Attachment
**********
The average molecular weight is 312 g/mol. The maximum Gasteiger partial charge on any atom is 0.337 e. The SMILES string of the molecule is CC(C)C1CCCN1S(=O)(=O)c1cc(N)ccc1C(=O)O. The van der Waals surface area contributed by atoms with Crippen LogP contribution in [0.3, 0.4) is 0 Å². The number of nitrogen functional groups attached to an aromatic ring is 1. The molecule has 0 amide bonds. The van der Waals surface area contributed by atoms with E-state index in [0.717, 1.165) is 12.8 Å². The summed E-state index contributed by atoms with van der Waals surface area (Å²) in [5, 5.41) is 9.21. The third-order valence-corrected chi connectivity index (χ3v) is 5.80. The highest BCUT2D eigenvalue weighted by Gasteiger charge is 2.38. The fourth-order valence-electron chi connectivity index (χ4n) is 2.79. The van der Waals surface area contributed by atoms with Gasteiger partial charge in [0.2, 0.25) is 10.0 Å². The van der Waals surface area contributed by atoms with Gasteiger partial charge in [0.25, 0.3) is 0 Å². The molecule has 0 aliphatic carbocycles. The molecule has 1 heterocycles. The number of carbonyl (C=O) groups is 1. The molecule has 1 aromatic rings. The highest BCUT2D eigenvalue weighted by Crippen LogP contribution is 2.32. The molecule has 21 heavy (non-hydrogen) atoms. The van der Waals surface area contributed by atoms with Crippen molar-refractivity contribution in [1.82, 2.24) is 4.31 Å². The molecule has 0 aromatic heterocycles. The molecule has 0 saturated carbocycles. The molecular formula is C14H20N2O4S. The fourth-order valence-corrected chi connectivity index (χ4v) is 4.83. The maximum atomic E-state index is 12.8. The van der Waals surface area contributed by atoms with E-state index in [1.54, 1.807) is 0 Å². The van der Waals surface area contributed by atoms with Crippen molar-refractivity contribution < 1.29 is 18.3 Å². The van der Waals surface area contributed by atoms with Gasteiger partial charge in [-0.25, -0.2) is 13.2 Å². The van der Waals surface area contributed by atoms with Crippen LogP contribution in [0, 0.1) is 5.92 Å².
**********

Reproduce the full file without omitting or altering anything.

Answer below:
The average molecular weight is 312 g/mol. The maximum Gasteiger partial charge on any atom is 0.337 e. The SMILES string of the molecule is CC(C)C1CCCN1S(=O)(=O)c1cc(N)ccc1C(=O)O. The van der Waals surface area contributed by atoms with Crippen LogP contribution in [0.3, 0.4) is 0 Å². The number of nitrogen functional groups attached to an aromatic ring is 1. The molecule has 0 amide bonds. The van der Waals surface area contributed by atoms with E-state index in [0.717, 1.165) is 12.8 Å². The summed E-state index contributed by atoms with van der Waals surface area (Å²) in [5, 5.41) is 9.21. The third-order valence-corrected chi connectivity index (χ3v) is 5.80. The highest BCUT2D eigenvalue weighted by Gasteiger charge is 2.38. The fourth-order valence-electron chi connectivity index (χ4n) is 2.79. The van der Waals surface area contributed by atoms with Gasteiger partial charge in [0.2, 0.25) is 10.0 Å². The van der Waals surface area contributed by atoms with Gasteiger partial charge in [0.25, 0.3) is 0 Å². The molecule has 0 aliphatic carbocycles. The molecule has 1 heterocycles. The number of carbonyl (C=O) groups is 1. The molecule has 1 aromatic rings. The highest BCUT2D eigenvalue weighted by Crippen LogP contribution is 2.32. The molecule has 21 heavy (non-hydrogen) atoms. The van der Waals surface area contributed by atoms with Crippen molar-refractivity contribution in [1.82, 2.24) is 4.31 Å². The molecule has 0 aromatic heterocycles. The molecule has 0 saturated carbocycles. The molecular formula is C14H20N2O4S. The fourth-order valence-corrected chi connectivity index (χ4v) is 4.83. The maximum atomic E-state index is 12.8. The van der Waals surface area contributed by atoms with E-state index in [1.54, 1.807) is 0 Å². The van der Waals surface area contributed by atoms with Crippen molar-refractivity contribution < 1.29 is 18.3 Å². The van der Waals surface area contributed by atoms with Gasteiger partial charge in [-0.25, -0.2) is 13.2 Å². The van der Waals surface area contributed by atoms with Crippen LogP contribution in [0, 0.1) is 5.92 Å².